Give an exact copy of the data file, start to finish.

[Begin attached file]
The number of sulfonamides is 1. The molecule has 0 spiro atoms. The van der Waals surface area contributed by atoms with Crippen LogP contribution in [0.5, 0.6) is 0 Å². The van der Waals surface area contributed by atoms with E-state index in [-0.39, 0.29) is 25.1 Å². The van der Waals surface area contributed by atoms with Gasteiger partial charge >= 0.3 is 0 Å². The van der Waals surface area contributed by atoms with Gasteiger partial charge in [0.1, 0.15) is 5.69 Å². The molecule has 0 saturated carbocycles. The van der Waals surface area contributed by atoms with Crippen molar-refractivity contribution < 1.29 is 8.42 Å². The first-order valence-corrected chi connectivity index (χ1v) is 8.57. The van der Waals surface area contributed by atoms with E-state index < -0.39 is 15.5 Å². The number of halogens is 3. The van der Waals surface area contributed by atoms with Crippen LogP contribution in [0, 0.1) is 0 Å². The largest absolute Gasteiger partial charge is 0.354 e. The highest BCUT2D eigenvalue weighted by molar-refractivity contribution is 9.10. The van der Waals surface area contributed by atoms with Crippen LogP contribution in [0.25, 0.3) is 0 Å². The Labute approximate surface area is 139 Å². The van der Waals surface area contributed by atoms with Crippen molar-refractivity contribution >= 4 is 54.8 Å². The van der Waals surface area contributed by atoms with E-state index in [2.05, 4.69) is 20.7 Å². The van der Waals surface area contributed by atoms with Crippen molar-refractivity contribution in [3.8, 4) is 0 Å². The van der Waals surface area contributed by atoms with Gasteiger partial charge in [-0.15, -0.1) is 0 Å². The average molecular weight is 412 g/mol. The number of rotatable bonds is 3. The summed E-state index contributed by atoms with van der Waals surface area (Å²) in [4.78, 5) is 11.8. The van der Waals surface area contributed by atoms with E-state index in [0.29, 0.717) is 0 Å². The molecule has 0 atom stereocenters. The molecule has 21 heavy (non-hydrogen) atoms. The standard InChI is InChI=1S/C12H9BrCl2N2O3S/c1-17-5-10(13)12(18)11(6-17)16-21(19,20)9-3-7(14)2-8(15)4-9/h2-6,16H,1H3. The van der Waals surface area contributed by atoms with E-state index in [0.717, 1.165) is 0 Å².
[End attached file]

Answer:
The number of sulfonamides is 1. The molecule has 0 spiro atoms. The van der Waals surface area contributed by atoms with Crippen LogP contribution in [0.5, 0.6) is 0 Å². The van der Waals surface area contributed by atoms with E-state index in [-0.39, 0.29) is 25.1 Å². The van der Waals surface area contributed by atoms with Gasteiger partial charge >= 0.3 is 0 Å². The van der Waals surface area contributed by atoms with Gasteiger partial charge in [0.1, 0.15) is 5.69 Å². The molecule has 0 saturated carbocycles. The van der Waals surface area contributed by atoms with Crippen molar-refractivity contribution < 1.29 is 8.42 Å². The first-order valence-corrected chi connectivity index (χ1v) is 8.57. The van der Waals surface area contributed by atoms with E-state index < -0.39 is 15.5 Å². The number of halogens is 3. The van der Waals surface area contributed by atoms with Crippen LogP contribution in [0, 0.1) is 0 Å². The largest absolute Gasteiger partial charge is 0.354 e. The highest BCUT2D eigenvalue weighted by molar-refractivity contribution is 9.10. The van der Waals surface area contributed by atoms with Crippen LogP contribution in [0.25, 0.3) is 0 Å². The Labute approximate surface area is 139 Å². The van der Waals surface area contributed by atoms with Crippen molar-refractivity contribution >= 4 is 54.8 Å². The van der Waals surface area contributed by atoms with E-state index in [2.05, 4.69) is 20.7 Å². The van der Waals surface area contributed by atoms with Crippen molar-refractivity contribution in [3.8, 4) is 0 Å². The van der Waals surface area contributed by atoms with Gasteiger partial charge in [-0.15, -0.1) is 0 Å². The average molecular weight is 412 g/mol. The number of rotatable bonds is 3. The summed E-state index contributed by atoms with van der Waals surface area (Å²) in [4.78, 5) is 11.8. The van der Waals surface area contributed by atoms with E-state index in [0.29, 0.717) is 0 Å². The molecule has 0 atom stereocenters. The molecule has 21 heavy (non-hydrogen) atoms. The standard InChI is InChI=1S/C12H9BrCl2N2O3S/c1-17-5-10(13)12(18)11(6-17)16-21(19,20)9-3-7(14)2-8(15)4-9/h2-6,16H,1H3. The van der Waals surface area contributed by atoms with E-state index in [0.717, 1.165) is 0 Å².